This is one of the most powerful personal reflections I’ve read in a long time. Have your tissue ready.
My mother died the day she turned 55.
This Sunday will be my first Mother’s Day without her, but nearly a year after she died, I still find it impossible to be heartbroken over her passing. As I wrote in her obituary, she suffered from both mental and physical illness for much of her life. However, despite her struggles, she selflessly loved and supported those who meant the most to her. In so many ways, she loved those who society deemed outcast and unloveable, and through her relentless love of others, her relationship with God was readily apparent. While I miss her dearly, it would be selfish of me to wish that she were still alive and suffering rather than at peace.
I suppose that my mother is the single biggest reason that I have devoted much of my career to studying poverty. My mother was what some folks call white trash, and by extension, that made me white trash growing up too. Truth is, she never stood much of a chance of climbing out of the poverty in which she became mired the minute she was born. Her father was an alcoholic and her mother was (and still is) about as wicked a human as I have ever met. Mom and her sister mostly raised themselves, so it’s no wonder they got married and left their abusive home first chance they got. At 16, Mom married an alcoholic who beat her most every day until the night he came home drunk and she rolled him up in the bedsheets and beat the hell out of him with a baseball bat. Not long after, she got pregnant. Her firstborn child died before he was a week old. She named him Dustin David, and his loss laid heavy on her heart for the rest of her life. It was just one piece of a lifetime of heartbreaking burden that took a toll on her mental health.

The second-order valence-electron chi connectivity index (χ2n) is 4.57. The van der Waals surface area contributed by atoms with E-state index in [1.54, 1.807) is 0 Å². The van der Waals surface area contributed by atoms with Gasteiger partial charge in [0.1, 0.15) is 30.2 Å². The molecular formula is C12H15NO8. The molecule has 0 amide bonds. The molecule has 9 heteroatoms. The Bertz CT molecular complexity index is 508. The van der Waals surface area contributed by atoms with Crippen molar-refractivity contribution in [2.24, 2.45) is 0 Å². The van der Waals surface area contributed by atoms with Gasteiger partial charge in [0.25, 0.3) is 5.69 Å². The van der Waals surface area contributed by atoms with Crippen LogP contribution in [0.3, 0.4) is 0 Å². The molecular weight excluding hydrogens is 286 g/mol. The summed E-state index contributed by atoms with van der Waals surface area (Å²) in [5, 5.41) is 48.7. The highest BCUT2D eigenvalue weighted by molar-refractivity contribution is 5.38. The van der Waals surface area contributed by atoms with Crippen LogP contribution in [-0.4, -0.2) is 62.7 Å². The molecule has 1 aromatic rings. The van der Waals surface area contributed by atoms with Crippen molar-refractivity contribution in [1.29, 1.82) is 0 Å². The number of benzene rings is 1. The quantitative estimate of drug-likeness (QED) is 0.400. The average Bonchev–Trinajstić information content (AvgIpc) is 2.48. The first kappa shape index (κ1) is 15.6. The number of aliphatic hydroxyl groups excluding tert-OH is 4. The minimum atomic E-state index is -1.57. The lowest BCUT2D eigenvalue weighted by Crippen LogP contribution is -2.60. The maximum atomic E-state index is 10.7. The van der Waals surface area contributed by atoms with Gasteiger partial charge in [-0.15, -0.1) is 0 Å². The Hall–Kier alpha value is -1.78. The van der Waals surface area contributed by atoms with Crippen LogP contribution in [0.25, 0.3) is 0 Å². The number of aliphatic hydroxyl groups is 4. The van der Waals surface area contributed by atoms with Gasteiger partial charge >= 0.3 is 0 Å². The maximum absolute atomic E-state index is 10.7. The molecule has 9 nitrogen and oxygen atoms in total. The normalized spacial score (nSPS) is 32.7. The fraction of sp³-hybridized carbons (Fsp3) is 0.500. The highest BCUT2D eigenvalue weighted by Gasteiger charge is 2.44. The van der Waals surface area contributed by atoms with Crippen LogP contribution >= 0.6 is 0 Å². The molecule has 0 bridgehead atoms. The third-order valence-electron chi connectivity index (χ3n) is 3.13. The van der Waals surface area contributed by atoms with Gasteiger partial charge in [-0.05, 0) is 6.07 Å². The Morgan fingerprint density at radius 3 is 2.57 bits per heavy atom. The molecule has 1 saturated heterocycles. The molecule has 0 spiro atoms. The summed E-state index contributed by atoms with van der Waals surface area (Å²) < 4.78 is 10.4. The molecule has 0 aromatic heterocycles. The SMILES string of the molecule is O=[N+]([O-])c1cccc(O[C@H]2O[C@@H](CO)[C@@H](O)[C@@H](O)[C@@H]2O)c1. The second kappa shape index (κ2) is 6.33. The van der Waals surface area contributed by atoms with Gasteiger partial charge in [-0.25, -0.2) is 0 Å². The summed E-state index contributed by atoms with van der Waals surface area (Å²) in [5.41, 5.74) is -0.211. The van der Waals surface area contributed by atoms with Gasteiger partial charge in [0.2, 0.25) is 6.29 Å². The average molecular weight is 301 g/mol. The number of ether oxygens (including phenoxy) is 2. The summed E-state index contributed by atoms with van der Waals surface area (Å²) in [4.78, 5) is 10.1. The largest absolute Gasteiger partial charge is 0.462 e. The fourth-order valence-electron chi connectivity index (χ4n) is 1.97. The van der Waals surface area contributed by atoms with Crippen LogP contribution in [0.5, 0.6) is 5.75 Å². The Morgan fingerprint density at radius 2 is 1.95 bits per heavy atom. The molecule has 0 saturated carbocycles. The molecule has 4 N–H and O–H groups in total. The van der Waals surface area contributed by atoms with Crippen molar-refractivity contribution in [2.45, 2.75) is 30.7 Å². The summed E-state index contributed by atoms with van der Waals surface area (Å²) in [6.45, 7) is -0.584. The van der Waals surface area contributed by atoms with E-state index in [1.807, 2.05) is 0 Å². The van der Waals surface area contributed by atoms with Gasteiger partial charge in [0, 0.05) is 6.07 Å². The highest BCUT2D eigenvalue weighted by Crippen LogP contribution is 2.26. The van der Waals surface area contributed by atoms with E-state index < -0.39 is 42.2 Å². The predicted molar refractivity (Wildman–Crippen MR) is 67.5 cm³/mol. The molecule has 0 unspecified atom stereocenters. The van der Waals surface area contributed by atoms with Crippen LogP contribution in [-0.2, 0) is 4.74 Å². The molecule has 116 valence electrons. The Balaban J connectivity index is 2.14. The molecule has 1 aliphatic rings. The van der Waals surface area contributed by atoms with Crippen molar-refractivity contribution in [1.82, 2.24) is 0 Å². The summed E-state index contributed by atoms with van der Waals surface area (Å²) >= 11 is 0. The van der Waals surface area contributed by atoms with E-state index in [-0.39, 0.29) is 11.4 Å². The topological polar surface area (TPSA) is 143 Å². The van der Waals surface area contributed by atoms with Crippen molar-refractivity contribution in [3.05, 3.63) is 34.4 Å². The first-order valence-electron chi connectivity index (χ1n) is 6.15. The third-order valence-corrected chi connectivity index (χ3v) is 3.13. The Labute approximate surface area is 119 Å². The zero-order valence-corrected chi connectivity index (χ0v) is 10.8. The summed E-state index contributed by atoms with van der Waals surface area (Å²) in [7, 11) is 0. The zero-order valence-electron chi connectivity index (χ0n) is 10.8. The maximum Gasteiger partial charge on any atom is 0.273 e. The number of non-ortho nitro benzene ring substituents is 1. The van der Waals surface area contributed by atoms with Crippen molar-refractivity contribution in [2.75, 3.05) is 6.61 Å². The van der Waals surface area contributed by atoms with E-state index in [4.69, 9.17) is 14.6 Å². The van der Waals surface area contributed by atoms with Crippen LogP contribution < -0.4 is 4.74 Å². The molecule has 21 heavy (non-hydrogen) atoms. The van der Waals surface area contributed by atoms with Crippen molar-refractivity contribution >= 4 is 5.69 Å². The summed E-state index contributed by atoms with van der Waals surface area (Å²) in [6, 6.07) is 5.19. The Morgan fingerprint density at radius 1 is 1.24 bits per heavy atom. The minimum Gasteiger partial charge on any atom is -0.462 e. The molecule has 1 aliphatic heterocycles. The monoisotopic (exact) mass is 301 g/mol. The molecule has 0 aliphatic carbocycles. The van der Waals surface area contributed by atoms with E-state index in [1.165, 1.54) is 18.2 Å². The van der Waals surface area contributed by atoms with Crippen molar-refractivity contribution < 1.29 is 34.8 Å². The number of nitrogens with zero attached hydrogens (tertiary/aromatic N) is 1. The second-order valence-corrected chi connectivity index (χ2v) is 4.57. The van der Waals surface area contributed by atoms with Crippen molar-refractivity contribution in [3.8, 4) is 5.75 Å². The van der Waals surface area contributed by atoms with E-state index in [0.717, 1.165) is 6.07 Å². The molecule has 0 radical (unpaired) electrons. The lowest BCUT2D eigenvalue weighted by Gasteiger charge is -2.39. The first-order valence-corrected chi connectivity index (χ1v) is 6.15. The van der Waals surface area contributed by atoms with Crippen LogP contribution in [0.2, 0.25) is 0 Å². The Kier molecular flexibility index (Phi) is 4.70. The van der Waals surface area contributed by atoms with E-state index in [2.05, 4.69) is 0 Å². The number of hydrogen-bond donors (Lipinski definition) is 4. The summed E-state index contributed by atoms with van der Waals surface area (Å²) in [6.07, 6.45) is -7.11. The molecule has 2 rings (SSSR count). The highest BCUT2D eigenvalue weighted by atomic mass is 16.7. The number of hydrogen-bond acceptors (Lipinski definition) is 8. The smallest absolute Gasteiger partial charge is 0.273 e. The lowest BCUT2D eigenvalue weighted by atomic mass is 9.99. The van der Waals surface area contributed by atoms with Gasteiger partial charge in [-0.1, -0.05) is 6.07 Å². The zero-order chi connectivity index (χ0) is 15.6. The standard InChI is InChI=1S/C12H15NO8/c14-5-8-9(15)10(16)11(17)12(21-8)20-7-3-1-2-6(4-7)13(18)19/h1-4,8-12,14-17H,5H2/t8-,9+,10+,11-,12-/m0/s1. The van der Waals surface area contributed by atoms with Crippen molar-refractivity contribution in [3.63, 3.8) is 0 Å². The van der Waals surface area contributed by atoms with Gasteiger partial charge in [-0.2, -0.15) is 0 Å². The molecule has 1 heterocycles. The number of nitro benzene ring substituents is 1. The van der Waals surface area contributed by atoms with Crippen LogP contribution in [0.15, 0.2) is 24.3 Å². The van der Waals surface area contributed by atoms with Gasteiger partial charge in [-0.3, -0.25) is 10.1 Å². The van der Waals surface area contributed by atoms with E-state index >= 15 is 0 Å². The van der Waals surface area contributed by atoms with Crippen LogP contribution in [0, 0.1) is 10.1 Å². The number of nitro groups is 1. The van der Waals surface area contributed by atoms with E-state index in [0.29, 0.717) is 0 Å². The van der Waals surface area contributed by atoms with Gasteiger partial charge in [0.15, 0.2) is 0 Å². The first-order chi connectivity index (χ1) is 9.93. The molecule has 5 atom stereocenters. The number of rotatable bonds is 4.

Not long after Dusty died, she met my father and my conception hastened the bells of Mom’s second wedding. My father is a good man, but they divorced by the time I was out of diapers. After my father, she married a total of five more times, twice to the same man. She had the biggest heart of anyone I have ever known, but picking men was not among her gifts. She told me more than once that she didn’t think she deserved a good man. I was never able to convince her that she deserved a partner who treated her well.